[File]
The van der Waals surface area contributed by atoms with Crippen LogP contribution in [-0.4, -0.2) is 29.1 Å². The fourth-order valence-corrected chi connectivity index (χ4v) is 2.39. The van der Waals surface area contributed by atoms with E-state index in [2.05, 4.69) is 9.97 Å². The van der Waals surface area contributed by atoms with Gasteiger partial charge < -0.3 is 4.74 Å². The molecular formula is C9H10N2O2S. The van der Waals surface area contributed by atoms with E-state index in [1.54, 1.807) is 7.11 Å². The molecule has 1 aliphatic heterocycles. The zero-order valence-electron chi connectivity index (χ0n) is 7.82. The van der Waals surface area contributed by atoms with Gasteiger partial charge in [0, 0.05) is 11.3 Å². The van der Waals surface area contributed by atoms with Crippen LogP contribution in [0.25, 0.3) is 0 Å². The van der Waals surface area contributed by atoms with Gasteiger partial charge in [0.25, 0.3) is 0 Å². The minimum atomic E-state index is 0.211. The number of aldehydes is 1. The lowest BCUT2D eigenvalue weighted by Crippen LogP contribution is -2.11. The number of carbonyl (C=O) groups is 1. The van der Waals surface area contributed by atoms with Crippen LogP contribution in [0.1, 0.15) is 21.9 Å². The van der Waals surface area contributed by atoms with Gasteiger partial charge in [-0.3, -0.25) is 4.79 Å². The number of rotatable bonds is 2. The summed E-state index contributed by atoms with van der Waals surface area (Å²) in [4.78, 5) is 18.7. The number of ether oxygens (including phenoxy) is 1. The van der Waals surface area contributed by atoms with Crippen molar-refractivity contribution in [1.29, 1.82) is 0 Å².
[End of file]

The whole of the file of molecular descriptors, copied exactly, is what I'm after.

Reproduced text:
The van der Waals surface area contributed by atoms with Crippen LogP contribution in [-0.4, -0.2) is 29.1 Å². The fourth-order valence-corrected chi connectivity index (χ4v) is 2.39. The van der Waals surface area contributed by atoms with E-state index in [2.05, 4.69) is 9.97 Å². The van der Waals surface area contributed by atoms with Gasteiger partial charge < -0.3 is 4.74 Å². The molecular formula is C9H10N2O2S. The van der Waals surface area contributed by atoms with E-state index in [1.54, 1.807) is 7.11 Å². The molecule has 1 aliphatic heterocycles. The zero-order valence-electron chi connectivity index (χ0n) is 7.82. The van der Waals surface area contributed by atoms with Gasteiger partial charge in [0, 0.05) is 11.3 Å². The van der Waals surface area contributed by atoms with Crippen LogP contribution in [0.25, 0.3) is 0 Å². The van der Waals surface area contributed by atoms with Gasteiger partial charge in [0.25, 0.3) is 0 Å². The minimum atomic E-state index is 0.211. The number of aldehydes is 1. The lowest BCUT2D eigenvalue weighted by Crippen LogP contribution is -2.11. The number of carbonyl (C=O) groups is 1. The van der Waals surface area contributed by atoms with Crippen LogP contribution in [0.1, 0.15) is 21.9 Å². The van der Waals surface area contributed by atoms with Gasteiger partial charge in [-0.3, -0.25) is 4.79 Å². The number of rotatable bonds is 2. The summed E-state index contributed by atoms with van der Waals surface area (Å²) in [4.78, 5) is 18.7. The number of ether oxygens (including phenoxy) is 1. The van der Waals surface area contributed by atoms with Crippen molar-refractivity contribution in [1.29, 1.82) is 0 Å².